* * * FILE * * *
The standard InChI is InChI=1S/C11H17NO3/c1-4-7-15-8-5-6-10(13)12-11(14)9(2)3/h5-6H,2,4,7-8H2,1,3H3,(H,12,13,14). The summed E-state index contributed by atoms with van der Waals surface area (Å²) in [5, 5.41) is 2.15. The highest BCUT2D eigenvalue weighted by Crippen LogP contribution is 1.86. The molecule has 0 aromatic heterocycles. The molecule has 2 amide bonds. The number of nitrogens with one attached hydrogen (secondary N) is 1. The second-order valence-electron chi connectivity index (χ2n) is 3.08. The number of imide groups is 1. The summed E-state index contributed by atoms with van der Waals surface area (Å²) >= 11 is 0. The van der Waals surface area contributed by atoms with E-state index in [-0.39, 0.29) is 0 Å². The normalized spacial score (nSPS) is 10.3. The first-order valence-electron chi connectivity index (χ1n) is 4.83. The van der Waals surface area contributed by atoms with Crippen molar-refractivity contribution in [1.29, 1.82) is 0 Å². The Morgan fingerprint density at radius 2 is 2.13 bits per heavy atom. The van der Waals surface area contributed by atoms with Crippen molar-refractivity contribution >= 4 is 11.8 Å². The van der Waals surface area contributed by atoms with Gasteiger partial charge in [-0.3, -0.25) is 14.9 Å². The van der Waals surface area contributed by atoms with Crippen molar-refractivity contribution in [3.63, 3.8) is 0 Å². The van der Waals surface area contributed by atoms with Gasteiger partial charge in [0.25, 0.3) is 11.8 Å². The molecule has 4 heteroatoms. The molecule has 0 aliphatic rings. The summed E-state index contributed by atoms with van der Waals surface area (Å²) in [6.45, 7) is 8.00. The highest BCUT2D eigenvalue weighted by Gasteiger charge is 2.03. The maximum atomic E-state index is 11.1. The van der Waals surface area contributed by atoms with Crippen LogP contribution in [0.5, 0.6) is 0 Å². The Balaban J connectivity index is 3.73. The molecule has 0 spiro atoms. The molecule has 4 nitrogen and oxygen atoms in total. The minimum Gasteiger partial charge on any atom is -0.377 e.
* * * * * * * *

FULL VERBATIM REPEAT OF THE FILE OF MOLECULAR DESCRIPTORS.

The standard InChI is InChI=1S/C11H17NO3/c1-4-7-15-8-5-6-10(13)12-11(14)9(2)3/h5-6H,2,4,7-8H2,1,3H3,(H,12,13,14). The summed E-state index contributed by atoms with van der Waals surface area (Å²) in [5, 5.41) is 2.15. The highest BCUT2D eigenvalue weighted by Crippen LogP contribution is 1.86. The molecule has 0 aromatic heterocycles. The molecule has 2 amide bonds. The number of nitrogens with one attached hydrogen (secondary N) is 1. The second-order valence-electron chi connectivity index (χ2n) is 3.08. The number of imide groups is 1. The summed E-state index contributed by atoms with van der Waals surface area (Å²) >= 11 is 0. The van der Waals surface area contributed by atoms with E-state index in [-0.39, 0.29) is 0 Å². The normalized spacial score (nSPS) is 10.3. The first-order valence-electron chi connectivity index (χ1n) is 4.83. The van der Waals surface area contributed by atoms with Crippen molar-refractivity contribution in [1.29, 1.82) is 0 Å². The Morgan fingerprint density at radius 2 is 2.13 bits per heavy atom. The van der Waals surface area contributed by atoms with Crippen molar-refractivity contribution >= 4 is 11.8 Å². The van der Waals surface area contributed by atoms with Gasteiger partial charge in [-0.3, -0.25) is 14.9 Å². The van der Waals surface area contributed by atoms with Crippen molar-refractivity contribution in [3.63, 3.8) is 0 Å². The van der Waals surface area contributed by atoms with Gasteiger partial charge in [0.25, 0.3) is 11.8 Å². The molecule has 4 heteroatoms. The molecule has 0 aliphatic rings. The summed E-state index contributed by atoms with van der Waals surface area (Å²) in [6.45, 7) is 8.00. The highest BCUT2D eigenvalue weighted by Gasteiger charge is 2.03. The maximum atomic E-state index is 11.1. The van der Waals surface area contributed by atoms with Crippen LogP contribution in [0.5, 0.6) is 0 Å². The Balaban J connectivity index is 3.73. The molecule has 0 spiro atoms. The molecule has 4 nitrogen and oxygen atoms in total. The minimum Gasteiger partial charge on any atom is -0.377 e.